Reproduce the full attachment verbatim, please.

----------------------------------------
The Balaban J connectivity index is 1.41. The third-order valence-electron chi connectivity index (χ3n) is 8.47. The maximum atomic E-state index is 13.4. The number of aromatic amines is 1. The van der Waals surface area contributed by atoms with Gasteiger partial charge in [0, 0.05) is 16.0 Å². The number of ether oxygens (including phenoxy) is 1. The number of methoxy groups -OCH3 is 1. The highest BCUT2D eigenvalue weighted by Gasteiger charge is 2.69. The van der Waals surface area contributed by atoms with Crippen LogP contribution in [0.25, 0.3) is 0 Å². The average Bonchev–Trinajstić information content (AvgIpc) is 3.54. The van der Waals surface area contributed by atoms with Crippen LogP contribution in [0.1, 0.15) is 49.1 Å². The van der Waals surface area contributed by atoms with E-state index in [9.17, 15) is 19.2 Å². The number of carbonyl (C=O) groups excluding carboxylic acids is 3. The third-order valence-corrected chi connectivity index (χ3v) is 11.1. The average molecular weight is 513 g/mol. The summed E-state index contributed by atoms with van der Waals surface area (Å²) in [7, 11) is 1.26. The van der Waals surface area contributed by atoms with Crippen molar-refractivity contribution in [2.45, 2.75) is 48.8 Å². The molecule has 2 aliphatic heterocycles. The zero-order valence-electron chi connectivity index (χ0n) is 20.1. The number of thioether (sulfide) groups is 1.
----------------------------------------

The Balaban J connectivity index is 1.41. The third-order valence-electron chi connectivity index (χ3n) is 8.47. The maximum atomic E-state index is 13.4. The number of aromatic amines is 1. The van der Waals surface area contributed by atoms with Gasteiger partial charge in [0, 0.05) is 16.0 Å². The number of ether oxygens (including phenoxy) is 1. The number of methoxy groups -OCH3 is 1. The highest BCUT2D eigenvalue weighted by Gasteiger charge is 2.69. The van der Waals surface area contributed by atoms with Crippen LogP contribution in [0.25, 0.3) is 0 Å². The average Bonchev–Trinajstić information content (AvgIpc) is 3.54. The van der Waals surface area contributed by atoms with Crippen LogP contribution in [0.1, 0.15) is 49.1 Å². The van der Waals surface area contributed by atoms with E-state index in [9.17, 15) is 19.2 Å². The number of carbonyl (C=O) groups excluding carboxylic acids is 3. The third-order valence-corrected chi connectivity index (χ3v) is 11.1. The average molecular weight is 513 g/mol. The summed E-state index contributed by atoms with van der Waals surface area (Å²) in [7, 11) is 1.26. The van der Waals surface area contributed by atoms with Crippen molar-refractivity contribution in [2.45, 2.75) is 48.8 Å². The molecule has 2 aliphatic heterocycles. The zero-order valence-electron chi connectivity index (χ0n) is 20.1. The number of thioether (sulfide) groups is 1.